# Trampoline

We must solve three modeling problems:

- The motion of the ball
- Modeling the trampoline in a way that matches the movement of the ball
- The same with the spring

We will attempt to find some rather crude solutions that may be good enough for the purpose of visualization.

## The Ball

### Cosine

The basic movement we are looking for may be expressed by a parametric cosine. The expression:

z= z_start· cos(2· pi·t);

will give us what we want when we increase t by arbitrary small steps dt.

We start with t initialised to 0.

The next thing we need to do is to make sure the oscillations decrease. The ball should loose height for each period and end up in a partially stretched trampoline.

We will go for an exponential function:

f(t) = e^{-kt}

We choose e (= 2.302585093) as basic number simply because we have a function, exp(), available for calculation. For the sake of modeling it does not matter, we can always change from one basic number to another.

The applet below gives us a possibility to experiment with the factor k in the expression:

f(t) = e^{-kt}·cosinus(2·pi·t)

We can decide the factor k analytically. We can for instance set as a condition that the amplitude should half the starting position after three periods.

f(3) = e^{-3·2·pi·k}= 0.5

We take the natural logarithm on both sides of the equation and and get:

k=-ln(0.5)/(3·2·pi) k=0.03 (rounded)

We leave this as a temporary and implementable description of the balls movements.

### Force and mass

We choose an alternative approach based on physics. We are interested in forces acting on the ball, its acceleration, velocity and position, and reason as follows:

k=m·a | If the ball has mass m and are subject to a force k, it will get an acceleration a. |

dv=a·dt | The velocity of the ball, v, will change due to acceleration. It will change dv it it is accelerated in time dt. We will assume that dt is the time between each rendering of the scene. |

dz=v·dt | The position of the ball, z, will change dz in the time span dt if the velocity is v |

There are two forces acting on the ball:

- Gravity is always there. We describe it as g·m, where m is the mass of the ball and g
is the universal gravity. g is
*9.81 m/s*^{2} - The other force is the trampolines protest against being forced down. This of course depends on material and construction of the trampoline. We simplify it and assume that the force is proportional with the distance the trampoline is pressed.

We can then express the sum of the forces on the ball:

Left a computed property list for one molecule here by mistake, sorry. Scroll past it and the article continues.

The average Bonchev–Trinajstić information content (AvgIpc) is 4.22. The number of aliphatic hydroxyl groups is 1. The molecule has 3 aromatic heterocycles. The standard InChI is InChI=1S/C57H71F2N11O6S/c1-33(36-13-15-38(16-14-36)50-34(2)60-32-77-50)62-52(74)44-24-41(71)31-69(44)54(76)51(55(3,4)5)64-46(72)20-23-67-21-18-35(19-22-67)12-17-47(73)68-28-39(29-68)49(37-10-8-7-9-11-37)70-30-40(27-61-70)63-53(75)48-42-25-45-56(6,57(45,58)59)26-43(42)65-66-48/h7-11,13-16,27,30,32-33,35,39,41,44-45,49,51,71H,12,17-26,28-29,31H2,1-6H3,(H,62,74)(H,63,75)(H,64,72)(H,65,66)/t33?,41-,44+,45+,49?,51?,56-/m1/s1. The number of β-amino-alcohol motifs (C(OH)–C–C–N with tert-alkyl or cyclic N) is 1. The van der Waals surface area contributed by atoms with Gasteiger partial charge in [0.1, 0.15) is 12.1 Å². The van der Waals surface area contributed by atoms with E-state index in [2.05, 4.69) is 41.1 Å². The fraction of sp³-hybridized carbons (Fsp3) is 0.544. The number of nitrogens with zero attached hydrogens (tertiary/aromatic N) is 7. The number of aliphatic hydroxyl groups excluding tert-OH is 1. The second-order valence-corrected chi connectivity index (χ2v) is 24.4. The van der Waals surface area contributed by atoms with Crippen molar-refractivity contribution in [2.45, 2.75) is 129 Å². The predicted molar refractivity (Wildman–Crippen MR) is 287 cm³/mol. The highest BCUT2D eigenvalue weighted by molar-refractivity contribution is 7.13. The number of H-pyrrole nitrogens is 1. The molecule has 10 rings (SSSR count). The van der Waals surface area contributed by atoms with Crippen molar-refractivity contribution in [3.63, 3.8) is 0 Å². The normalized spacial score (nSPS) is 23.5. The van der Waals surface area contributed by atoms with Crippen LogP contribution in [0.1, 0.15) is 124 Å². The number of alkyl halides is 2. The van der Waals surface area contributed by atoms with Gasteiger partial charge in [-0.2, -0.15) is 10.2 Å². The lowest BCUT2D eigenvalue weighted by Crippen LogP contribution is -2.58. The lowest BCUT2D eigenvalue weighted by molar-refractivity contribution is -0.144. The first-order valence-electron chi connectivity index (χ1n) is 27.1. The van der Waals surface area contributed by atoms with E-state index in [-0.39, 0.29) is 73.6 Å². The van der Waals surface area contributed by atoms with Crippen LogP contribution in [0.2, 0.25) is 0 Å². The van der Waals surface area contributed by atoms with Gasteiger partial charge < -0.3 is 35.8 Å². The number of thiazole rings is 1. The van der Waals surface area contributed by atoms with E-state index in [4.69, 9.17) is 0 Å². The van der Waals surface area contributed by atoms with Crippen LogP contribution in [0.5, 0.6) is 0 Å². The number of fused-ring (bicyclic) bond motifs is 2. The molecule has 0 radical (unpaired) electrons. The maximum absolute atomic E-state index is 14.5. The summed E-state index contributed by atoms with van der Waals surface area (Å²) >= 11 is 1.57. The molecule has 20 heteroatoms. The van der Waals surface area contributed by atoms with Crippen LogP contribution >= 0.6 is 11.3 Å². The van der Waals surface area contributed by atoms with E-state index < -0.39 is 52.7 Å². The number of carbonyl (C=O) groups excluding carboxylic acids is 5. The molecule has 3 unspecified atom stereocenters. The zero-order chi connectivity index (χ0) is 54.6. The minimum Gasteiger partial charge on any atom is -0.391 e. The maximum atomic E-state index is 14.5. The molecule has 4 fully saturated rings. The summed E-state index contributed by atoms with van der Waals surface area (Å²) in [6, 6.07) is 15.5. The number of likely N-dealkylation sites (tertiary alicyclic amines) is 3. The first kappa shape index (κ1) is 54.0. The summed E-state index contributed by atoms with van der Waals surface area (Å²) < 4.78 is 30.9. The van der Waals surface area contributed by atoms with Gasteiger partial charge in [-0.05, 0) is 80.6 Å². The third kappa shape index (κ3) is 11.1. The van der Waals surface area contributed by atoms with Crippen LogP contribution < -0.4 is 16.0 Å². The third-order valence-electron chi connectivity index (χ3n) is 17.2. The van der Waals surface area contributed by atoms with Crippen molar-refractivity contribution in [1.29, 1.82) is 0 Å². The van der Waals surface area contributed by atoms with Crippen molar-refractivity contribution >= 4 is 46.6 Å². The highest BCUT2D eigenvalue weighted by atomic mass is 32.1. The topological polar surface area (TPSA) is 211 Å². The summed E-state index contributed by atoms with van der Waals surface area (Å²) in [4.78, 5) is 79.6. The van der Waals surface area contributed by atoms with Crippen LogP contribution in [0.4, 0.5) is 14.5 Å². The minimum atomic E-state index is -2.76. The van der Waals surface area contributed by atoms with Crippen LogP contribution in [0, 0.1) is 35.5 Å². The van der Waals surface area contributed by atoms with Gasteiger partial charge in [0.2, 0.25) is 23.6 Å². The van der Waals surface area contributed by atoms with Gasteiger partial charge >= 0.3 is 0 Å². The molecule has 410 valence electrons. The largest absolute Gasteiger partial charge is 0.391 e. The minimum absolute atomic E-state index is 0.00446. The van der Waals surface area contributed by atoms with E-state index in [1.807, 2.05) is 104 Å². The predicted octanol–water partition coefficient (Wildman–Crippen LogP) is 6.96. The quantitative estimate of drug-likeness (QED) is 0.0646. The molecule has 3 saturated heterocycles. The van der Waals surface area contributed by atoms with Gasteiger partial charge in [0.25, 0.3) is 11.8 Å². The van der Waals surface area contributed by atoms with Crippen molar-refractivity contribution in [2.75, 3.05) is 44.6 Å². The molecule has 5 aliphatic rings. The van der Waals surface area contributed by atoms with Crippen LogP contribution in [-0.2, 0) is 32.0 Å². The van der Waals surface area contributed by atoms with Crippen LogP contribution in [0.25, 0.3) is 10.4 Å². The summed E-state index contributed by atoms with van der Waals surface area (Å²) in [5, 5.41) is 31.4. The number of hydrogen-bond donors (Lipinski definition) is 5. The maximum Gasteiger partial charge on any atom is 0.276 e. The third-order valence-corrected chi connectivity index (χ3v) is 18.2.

if(z>=0) sumK=m*g else sumK=m*g+m*s*z

Where z is the position of the ball and s is the resistance in the trampoline

The algorithm for the position at a certain time:

a=g; if(z<0) a+=s*z/m; v+=a*dt; v-=f*v; z+=v*dt;

We have introduced f as a general moderation of the velocity, proportional with the velocity. We could of course formulate alternative functions for this moderation, or if we like friction.

## Trampoline

The trampoline is quadratic. When in rest it coincides with the xy-plane. z-axis is pointing upwards.

We will model the trampoline as a bezier surface, and we must decide a set of control points:

// ctrlpoints for trampoline // 4 X 4 points, 3 coordinates each ctrlpoints = new float[] { -1.5f, -1.5f, 0.0f, -0.5f, -1.5f, 0.0f, 0.5f, -1.5f, 0.0f, 1.5f, -1.5f, 0.0f, -1.5f, -0.5f, 0.0f, -0.5f, -0.5f, 0.0f, 0.5f, -0.5f, 0.0f, 1.5f, -0.5f, 0.0f, -1.5f, 0.5f, 0.0f, -0.5f, 0.5f, 0.0f, 0.5f, 0.5f, 0.0f, 1.5f, 0.5f, 0.0f, -1.5f, 1.5f, 0.0f, -0.5f, 1.5f, 0.0f, 0.5f, 1.5f, 0.0f, 1.5f, 1.5f, 0.0f };

Seen from the positive z.axis:

All z.values are initially 0.0. The squares on the illustration above is 0.5 x 0.5.

When the ball hits the trampoline if should yield and be pressed down. We will achieve this by moving the 4 control points in the centre downwards. The problem is to calculate how much we should move these controls points, to make the trampoline match the position of the ball.

How do we set H to get a suitable h ?

We start by looking at the general formula for the Bezier surface.

and set up the following condition:

z(0.5,0.5) = h

We will leave all the points at the border of the trampoline with z-values 0. That is all control points with indices i or j equal 0 or 3. Based on symmetry we let the 4 centre points have z-value H, and we assume that the bottom position is at v=u=0.5

H=1.778 · h

We realize this in the following:

/////////////////////////////////////// // set nets controlpoints accordingly // adjust z-values of the 4 "center" points float h=m_SphereZ-m_SphereR; ctrlpoints[18-1]= ctrlpoints[21-1]= ctrlpoints[30-1]= ctrlpoints[33-1]=Math.min(1.778f*h,0.0f);

and